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Sunday, 21 May 2017
People who record or share intimate images without consent could be jailed for up to three
years and fined as much as $11,000 under tough new laws to be introduced by the NSW
Government, Attorney General Mark Speakman announced today.
The Crimes Amendment (Intimate Images) Bill 2017 will make it an offence to intentionally
record or distribute an intimate image of a person without their consent; these images are
known colloquially as ‘revenge porn’.
“This activity is a form of abuse that can cause significant distress to victims. This Bill will
empower victims and provide them with the legal right to ensure that perpetrators can no
longer get away with such disgraceful behaviour. Behaviour between consenting parties
will not be criminalised. Instead, victims will be enabled to take a stand against privacy
abuse,” Mr Speakman said.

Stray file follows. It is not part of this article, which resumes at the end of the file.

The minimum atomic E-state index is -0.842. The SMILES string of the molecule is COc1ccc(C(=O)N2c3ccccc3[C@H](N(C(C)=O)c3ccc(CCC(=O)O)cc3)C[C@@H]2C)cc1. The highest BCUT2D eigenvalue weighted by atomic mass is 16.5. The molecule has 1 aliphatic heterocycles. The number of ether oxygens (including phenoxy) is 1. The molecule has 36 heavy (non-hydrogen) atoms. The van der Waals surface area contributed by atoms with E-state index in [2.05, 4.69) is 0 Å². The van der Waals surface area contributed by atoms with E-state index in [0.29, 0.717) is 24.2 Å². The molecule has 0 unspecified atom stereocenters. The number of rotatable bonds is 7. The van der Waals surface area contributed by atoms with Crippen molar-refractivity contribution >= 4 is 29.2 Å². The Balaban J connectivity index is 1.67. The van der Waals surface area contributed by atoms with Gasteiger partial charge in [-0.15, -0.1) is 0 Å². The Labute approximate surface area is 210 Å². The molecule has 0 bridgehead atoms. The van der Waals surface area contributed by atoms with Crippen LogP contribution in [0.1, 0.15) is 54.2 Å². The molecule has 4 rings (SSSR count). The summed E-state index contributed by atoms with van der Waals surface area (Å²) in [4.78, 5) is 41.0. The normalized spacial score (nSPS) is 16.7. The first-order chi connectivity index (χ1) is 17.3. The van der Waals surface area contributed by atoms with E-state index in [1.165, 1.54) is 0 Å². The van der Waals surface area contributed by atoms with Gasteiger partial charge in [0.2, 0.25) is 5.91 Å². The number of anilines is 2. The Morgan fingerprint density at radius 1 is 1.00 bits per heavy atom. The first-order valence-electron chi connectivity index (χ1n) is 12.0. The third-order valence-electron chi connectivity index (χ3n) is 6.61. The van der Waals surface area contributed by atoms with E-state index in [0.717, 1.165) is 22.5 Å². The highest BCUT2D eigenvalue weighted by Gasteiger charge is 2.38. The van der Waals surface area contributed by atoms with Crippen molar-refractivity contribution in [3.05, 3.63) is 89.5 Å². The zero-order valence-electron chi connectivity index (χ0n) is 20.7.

This Bill will also make it an offence to threaten to record or distribute intimate images,
providing victims with additional protection against controlling or coercive behaviour which
can occur in abusive relationships.
The introduction of the Bill into Parliament this week follows the endorsement on Friday of
the National Statement of Principles on Criminalisation of the Non-Consensual Sharing of
Intimate Images by the Law, Crime and Community Safety Council and coincides with
Privacy Awareness Month.
Intimate images include photos and videos of a person’s private parts or of a person
engaged in a private act in circumstances where a reasonable person would expect to be
afforded privacy. If an offender fails to take reasonable action to ‘take down’ the material,
they could face an additional two-year jail sentence and a $5,500 fine.
Special consideration will be given to cases involving children under 16 to ensure the new
offences do not inappropriately criminalise activity by, or between, young people.
One of Australia’s leading experts in sexual violence, Dr Nicola Henry of RMIT University
said, “The NSW proposed legislation is an excellent model that can serve as an inspiration
for other jurisdictions both in Australia and internationally.”